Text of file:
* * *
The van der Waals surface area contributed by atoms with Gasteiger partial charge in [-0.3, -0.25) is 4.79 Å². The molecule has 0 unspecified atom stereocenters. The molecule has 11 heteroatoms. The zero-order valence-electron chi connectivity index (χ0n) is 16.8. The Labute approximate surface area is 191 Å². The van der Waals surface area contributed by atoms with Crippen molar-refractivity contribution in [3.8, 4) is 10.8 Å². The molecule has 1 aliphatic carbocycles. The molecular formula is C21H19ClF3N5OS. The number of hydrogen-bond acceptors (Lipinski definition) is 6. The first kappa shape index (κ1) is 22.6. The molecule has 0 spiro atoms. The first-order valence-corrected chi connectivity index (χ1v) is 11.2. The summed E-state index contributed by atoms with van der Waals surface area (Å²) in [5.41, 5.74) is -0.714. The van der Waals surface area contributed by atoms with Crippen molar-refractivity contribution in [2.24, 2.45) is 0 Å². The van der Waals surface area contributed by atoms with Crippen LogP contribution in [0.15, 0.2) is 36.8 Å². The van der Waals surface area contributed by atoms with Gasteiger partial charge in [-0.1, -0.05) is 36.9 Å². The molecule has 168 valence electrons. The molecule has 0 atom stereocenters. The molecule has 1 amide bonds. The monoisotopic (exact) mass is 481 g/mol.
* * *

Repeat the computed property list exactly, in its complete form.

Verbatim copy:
The van der Waals surface area contributed by atoms with Gasteiger partial charge in [-0.3, -0.25) is 4.79 Å². The molecule has 0 unspecified atom stereocenters. The molecule has 11 heteroatoms. The zero-order valence-electron chi connectivity index (χ0n) is 16.8. The Labute approximate surface area is 191 Å². The van der Waals surface area contributed by atoms with Crippen molar-refractivity contribution in [3.8, 4) is 10.8 Å². The molecule has 1 aliphatic carbocycles. The molecular formula is C21H19ClF3N5OS. The number of hydrogen-bond acceptors (Lipinski definition) is 6. The first kappa shape index (κ1) is 22.6. The molecule has 0 spiro atoms. The first-order valence-corrected chi connectivity index (χ1v) is 11.2. The summed E-state index contributed by atoms with van der Waals surface area (Å²) in [5.41, 5.74) is -0.714. The van der Waals surface area contributed by atoms with Crippen molar-refractivity contribution in [2.24, 2.45) is 0 Å². The van der Waals surface area contributed by atoms with Crippen LogP contribution in [0.15, 0.2) is 36.8 Å². The van der Waals surface area contributed by atoms with Gasteiger partial charge in [-0.1, -0.05) is 36.9 Å². The molecule has 168 valence electrons. The molecule has 0 atom stereocenters. The molecule has 1 amide bonds. The monoisotopic (exact) mass is 481 g/mol.